Tax

Replacing the economics of indifference with the economics of concern

A good friend of mine has been advising me to breathe deeply of late. He feels it might be good for me, so wide is the range of the issues that are vexing me. He might be right. And on occasion I have taken his advice. I know the value of sometimes sitting quietly and just contemplating. 

However good the advice though the issues do not go away. As usual there are two ways of looking at them. There is the superficial, day-to-day view. This identifies the symptom and seeks to address it. There is also the deeper perspective, which demands that the cause be identified. The latter is always the better course of action.

What is vexing? Take this is a list, for starters. Brexit. Political failure. Tax injustice. Climate change. A loss of biodiversity. Misinformation. Indifference to others. Intellectual incoherence on economics and other issues. 

Actually, let’s start at the end of that list and work from there. Because, and I regret to say that this affords economics more influence than it might justify, this is where I think a great many of our problems lie. Economics has been used as a mechanism to propagate a pernicious myth, which is that all that matters in life is us. And by us I do not refer to a collective noun. I instead use the word to indicate supposedly disconnected and indifferent individuals. Economics has taken an assumption made to make the maths that it idolises simple enough for economists to handle and turned it into an ideology. It has promoted a cult of selfishness. And everything that we are suffering follows from that.

We have Brexit ‘because you’re worth it’ and we ignore the consequences for everyone else as a result. 

All the other malaise’s could be subject to the same comment. 

The essence of my argument is that because all that matters is, supposedly, us – that is, the individual in isolation – literally nothing else matters. And when that’s the case abuse follows.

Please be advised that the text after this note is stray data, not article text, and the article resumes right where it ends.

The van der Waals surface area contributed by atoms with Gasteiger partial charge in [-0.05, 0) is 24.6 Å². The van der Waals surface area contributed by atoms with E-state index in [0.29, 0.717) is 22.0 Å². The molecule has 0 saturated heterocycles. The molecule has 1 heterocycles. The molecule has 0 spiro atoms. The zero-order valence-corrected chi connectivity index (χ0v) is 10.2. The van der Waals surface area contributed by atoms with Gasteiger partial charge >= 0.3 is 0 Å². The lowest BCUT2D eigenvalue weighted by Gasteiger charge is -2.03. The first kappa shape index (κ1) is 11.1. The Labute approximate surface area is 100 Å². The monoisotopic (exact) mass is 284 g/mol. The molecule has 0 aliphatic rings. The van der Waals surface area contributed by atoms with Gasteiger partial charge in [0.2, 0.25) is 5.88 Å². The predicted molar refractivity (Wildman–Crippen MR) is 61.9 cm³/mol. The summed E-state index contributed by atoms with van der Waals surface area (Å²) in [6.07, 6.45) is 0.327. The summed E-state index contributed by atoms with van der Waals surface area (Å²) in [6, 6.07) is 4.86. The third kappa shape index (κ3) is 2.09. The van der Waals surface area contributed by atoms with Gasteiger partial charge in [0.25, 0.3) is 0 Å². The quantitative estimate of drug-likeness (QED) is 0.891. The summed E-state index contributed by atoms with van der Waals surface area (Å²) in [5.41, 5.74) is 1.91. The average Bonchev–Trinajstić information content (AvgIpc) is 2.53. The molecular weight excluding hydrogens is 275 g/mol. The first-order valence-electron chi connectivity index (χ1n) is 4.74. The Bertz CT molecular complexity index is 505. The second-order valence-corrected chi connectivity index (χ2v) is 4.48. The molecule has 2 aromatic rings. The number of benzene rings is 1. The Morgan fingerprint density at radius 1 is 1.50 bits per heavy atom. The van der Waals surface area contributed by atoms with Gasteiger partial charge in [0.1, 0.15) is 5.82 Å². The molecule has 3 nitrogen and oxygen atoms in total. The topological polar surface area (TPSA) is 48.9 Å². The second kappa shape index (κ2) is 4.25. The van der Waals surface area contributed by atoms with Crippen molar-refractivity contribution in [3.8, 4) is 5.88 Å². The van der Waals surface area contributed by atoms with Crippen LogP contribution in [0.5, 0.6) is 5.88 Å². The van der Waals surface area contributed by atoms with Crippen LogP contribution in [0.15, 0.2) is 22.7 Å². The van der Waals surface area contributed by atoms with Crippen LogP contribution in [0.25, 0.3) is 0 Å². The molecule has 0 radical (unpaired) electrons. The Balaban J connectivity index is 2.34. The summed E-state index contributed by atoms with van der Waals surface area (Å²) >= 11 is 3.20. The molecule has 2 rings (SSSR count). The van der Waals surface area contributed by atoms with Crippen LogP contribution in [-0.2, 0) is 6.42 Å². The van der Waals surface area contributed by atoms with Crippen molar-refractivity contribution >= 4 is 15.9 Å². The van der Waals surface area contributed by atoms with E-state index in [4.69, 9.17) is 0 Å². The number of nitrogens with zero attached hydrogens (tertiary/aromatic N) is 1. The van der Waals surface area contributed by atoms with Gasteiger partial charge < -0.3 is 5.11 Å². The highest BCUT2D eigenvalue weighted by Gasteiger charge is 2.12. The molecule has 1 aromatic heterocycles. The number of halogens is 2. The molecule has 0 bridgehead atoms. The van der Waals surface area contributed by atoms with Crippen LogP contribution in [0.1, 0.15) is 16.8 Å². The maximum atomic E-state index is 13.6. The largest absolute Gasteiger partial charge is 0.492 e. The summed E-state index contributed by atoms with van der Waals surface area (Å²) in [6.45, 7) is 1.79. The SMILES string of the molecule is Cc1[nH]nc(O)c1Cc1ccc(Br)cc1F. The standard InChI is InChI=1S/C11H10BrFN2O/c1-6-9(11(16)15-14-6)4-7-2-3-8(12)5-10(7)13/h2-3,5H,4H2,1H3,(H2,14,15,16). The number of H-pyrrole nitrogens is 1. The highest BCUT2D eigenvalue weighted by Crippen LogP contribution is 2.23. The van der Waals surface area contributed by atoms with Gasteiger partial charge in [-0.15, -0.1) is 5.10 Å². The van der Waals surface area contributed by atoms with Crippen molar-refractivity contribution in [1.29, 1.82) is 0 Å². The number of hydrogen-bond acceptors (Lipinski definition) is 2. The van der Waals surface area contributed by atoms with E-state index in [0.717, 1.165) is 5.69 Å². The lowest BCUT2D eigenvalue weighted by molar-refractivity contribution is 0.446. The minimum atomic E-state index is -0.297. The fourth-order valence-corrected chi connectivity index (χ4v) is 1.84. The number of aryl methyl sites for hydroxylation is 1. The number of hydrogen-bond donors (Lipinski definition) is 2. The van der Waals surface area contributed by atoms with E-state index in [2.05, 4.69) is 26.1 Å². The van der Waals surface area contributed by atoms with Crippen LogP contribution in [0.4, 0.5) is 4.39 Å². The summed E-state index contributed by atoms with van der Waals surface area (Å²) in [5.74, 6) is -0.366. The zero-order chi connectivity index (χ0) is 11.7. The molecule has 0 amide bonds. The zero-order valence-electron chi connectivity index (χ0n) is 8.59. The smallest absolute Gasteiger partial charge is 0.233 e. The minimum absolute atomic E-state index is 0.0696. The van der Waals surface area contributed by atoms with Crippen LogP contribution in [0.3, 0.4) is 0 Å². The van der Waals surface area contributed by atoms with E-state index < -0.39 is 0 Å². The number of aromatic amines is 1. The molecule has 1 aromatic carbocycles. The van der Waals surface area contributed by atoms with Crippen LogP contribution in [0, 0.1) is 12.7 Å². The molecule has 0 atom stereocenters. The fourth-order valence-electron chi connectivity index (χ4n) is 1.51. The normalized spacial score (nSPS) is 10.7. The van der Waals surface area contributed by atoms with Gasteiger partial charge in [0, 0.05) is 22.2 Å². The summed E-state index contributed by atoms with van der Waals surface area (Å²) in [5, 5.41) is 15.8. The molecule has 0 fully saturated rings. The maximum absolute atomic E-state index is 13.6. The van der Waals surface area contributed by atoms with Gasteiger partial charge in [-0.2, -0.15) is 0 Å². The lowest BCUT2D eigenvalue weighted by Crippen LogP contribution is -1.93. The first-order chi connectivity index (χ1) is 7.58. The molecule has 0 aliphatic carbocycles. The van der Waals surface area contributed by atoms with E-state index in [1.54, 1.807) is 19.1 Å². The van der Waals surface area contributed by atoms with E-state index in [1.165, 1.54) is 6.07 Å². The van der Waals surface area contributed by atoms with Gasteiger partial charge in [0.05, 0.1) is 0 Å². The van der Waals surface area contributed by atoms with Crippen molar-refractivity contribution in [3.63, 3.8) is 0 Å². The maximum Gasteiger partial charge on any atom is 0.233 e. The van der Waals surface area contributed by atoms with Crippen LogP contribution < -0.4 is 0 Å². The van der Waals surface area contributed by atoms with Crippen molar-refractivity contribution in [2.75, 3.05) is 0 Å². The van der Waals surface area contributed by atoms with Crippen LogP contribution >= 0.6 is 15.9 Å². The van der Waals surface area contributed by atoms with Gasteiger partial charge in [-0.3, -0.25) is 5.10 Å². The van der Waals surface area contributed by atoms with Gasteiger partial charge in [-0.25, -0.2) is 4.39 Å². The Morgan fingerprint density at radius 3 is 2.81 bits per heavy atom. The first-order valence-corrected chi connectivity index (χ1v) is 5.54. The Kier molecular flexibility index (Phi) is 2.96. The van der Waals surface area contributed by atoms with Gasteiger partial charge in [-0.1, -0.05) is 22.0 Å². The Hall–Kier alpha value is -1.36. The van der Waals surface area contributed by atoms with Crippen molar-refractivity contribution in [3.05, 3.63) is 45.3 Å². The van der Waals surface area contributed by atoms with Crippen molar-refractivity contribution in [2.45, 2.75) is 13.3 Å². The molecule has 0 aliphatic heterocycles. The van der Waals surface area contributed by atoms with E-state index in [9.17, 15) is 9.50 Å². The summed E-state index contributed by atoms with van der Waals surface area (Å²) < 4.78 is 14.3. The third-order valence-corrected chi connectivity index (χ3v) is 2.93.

Abuse of the person who is different. Of the tax system. Of the rule of law that can only apply to the ‘other’. Of the planet. Of truth, because only our opinion matters. And on, and on.

Does this matter? Very obviously it does. And very obviously that narrative of ‘us’ in isolation is wrong. It does not reflect the way that most of us live, most of the time, and in which most of us might like to live all the time.

I am writing this sitting in a hotel breakfast room. Simple observation shows that obvious that the assumption that we are indifferent to others is false. People are cooperating over the breakfast buffet. That buffet shows that someone cares – and profit alone cannot explain that. The staff are attentive, and very clearly being respected. The interaction of those within the room is interesting to observe – most especially at the tables where colleagues are meeting before a working day: the interactions are clearly about more than  personal gain. There are enquiries made as to well-being that are obviously sincere: the ‘other’ matters at a level far beyond their utility. 

And we all know this is true. And yet we organise our economy as if it is not. And that is the paradox that is laying our society, our well-being and our lives low in the twenty first century.

Until we build an ethos for society and a narrative for economics that is built upon caring for others as much as ourselves (no more, I stress, because that too can be harmful to well-being, but certainly no less) then we cannot create the world we need and so badly want. 

We have an economics built on indifference. 

We need an economics built on concern. 

Nothing less will do.

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PS And it’s even possible to make the maths work on that basis. It’s such an easy assumption to state that modelling on this basis can be done. 

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